Gregory, M n.d., The circulatory system, Clinton Community College, State University of New York, viewed 15 September 2011, http://faculty.clintoncc.suny.edu/faculty/michael.gregory/files/Bio%20100/Bio%20100%20Lectures/Organ%20Systems/Circulatory%20System/Circulatory%20System.htm
Cardiovascular disease is especially dangerous and one of the only effective measures to handle it is prevention. This ultimately makes interventions so crucial, especially with patients with a history of cardiovascular disease and those still showing signs of cardiovascular health. For the case in question, it is crucial to establish with the patient a need to start interventions so that he can avoid further cardiovascular problems. The patient witnessed an abnormal treadmill test, which ultimately signifies issues with the cardiovascular system that may endanger the patient's health.
First, there are interventions that deal with lifestyle changes. These are the least invasive because they do not entail the introduction of medicines or the need for surgery. ather, they aim to intervene with unhealthy lifestyle choices within the life of the patient. Changes in lifestyle include diets, exercise routines, and other changes that promote better cardiovascular health (Lauer, 2008).…
Aijaz, Bilal, Babuin, Luciano, Squires, Ray, & Kopecky, Stephen. (2008). Long-term mortality with multiple treadmill exercise test abnormalities: Comparison between patients with and without cardiovascular disease. American Heart Journal. Web. http://www.medscape.com/viewarticle/581591_4
Artinian, Nancy T., Fletcher, Gerald F., Mozaffarian, Dariush, Kris-Etherton, Penny, & Van Horn, Linda. (2010). Interventions to promote physical activity and dietary lifestyle changes for cardiovascular risk factor reduction in adults. Circulation, 122(2010), 406-441.
Dunn, Steven P., Holmes, David., & Moliterno, David J. (2012). Drug-drug interactions in cardiovascular catheterizations and interventions. Journal of American College of Cardiovascular Interventions, 5(12), 1195-1208.
Lauer, Michael S. (2008). The exercise treadmill test: Estimating cardiovascular prognosis. Cleveland Clinic Journal of Medicine, 75(6), 424-430.
Those who are the vulnerable will have specific genes they inherit from their relatives, who were impacted by the condition. This increases their chances of having similar complications when they become older. (Kolata, 2010)
Congestive Heart Failure and Hypertension
Congestive heart failure and hypertension are interconnected with each other. According to a study conducted by the University of Texas, they found that there are 660 thousand new cases reported each year. This is accounting for 7% of all deaths associated with cardio vascular disease. One of the biggest factors that will determine if someone is at risk is hypertension. As this is used in 75% of all cases, to predict if someone will be impacted by congestive heart failure and the long-term effects it will have on them. (Merla, 2009)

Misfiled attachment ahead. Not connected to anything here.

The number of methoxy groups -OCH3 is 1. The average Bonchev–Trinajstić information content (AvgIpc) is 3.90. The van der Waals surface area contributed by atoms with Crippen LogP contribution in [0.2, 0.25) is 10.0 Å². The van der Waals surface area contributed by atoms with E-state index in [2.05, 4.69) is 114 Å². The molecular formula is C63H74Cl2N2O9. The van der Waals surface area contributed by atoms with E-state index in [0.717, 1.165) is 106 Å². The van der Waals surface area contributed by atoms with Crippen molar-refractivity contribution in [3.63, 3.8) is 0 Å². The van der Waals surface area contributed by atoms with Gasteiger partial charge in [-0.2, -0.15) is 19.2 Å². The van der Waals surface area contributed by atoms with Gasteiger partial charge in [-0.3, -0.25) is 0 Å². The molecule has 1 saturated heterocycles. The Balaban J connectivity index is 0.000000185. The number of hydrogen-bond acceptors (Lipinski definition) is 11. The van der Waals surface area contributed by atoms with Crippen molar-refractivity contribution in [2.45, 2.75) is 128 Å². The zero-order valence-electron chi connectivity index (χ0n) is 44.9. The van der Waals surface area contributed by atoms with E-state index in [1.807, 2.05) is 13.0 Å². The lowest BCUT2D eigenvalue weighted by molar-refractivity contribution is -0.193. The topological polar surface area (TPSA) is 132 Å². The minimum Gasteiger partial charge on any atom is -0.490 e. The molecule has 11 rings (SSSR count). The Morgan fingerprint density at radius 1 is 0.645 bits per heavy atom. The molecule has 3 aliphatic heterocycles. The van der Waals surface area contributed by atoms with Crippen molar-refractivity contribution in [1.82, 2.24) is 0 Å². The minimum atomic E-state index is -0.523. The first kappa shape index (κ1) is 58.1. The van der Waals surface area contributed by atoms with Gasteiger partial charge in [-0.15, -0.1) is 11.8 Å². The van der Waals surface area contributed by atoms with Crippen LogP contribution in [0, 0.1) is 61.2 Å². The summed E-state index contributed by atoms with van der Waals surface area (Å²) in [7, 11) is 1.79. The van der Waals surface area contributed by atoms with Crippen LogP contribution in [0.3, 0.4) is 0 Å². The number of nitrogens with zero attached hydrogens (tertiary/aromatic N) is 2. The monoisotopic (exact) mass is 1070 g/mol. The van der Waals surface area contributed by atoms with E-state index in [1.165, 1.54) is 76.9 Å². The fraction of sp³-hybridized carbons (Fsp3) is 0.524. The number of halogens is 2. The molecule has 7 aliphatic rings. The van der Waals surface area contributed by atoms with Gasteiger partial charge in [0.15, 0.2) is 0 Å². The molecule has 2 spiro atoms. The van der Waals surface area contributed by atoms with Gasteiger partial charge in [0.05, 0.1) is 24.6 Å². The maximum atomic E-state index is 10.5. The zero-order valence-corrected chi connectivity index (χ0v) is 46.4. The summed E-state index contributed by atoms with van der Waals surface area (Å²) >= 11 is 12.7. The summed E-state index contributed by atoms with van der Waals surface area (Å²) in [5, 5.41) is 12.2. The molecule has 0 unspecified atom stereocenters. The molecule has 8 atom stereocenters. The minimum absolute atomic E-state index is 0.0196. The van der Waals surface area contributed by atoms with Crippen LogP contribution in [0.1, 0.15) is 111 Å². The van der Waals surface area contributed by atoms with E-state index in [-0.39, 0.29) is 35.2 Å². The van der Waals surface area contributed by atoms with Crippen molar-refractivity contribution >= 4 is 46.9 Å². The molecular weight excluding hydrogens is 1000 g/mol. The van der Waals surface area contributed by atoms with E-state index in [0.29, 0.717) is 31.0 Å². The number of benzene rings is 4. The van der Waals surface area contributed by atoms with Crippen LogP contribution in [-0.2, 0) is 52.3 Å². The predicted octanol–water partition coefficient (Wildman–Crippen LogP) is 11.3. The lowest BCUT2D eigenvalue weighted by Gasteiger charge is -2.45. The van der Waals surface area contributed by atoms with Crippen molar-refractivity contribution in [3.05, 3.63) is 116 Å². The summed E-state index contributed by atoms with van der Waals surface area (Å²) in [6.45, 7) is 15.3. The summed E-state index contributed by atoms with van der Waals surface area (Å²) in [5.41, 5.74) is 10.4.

Hypertension can lead to complications by increasing the chances of ventricle or systolic dysfunction taking place. This improves the chances…
Heart Disease Fact. (2013). CDC. Retrieved from: http://www.cdc.gov/heartdisease/facts.htm
Heart Disease and Stroke. (2012). Lasker Foundation. Retrieved from:
Heart Failure. (2013). Mayo Clinic. Retrieved from: http://www.mayoclinic.com/health/heart-failure/DS00061
Therefore, it is very crucial for all the nurses examining the athletes to carefully differentiate the murmurs of the behaviors of athletes and recommend if it is safe for them to continue sports behaviour.
Discussion 2: Anaphylactic Shock
Anaphylaxis shock is a very dangerous and life threatening allergy reaction that needs right, quick and aggressive treatment on time. Due to lack of recognition, the exact evidence of this condition is difficult to know. There are also no laboratory markers or any particular tests that can be used in the emergency to diagnose this situation.
According to the Canadian Pediatric Surveillance Program it is "a severe allergic reaction to any stimulus, having sudden onset and generally lasting less than 24 hours, involving one or more body systems and producing one or more symptoms such as hives, flushing, itching, angioedema, stridor, wheezing, shortness of breath, vomiting, diarrhea or shock" (Simons, Chad and…
Bille, K., Figueiras, D., Schamasch, P., Kappenberger, L., Brenner, J., Meijboom, J and Meijboom J. (2006). 'Sudden cardiac death in athletes: the Lausanne Recommendations'.
Eur Journal Cardiovascular Rehabilitation. 2006 Dec; 13(6):859-75.
Maron, B.(2003). Sudden death in young athletes. N Engl J. Med. 2003;349: 1064 -- 75
Simons FER, Chad, ZH and Gold M. (2002). Real-time reporting of anaphylaxis in infants,
Walking: Slow down your walking to a regular pace for 5 minutes.
If needed utilize heat or ice therapy to knees after walk.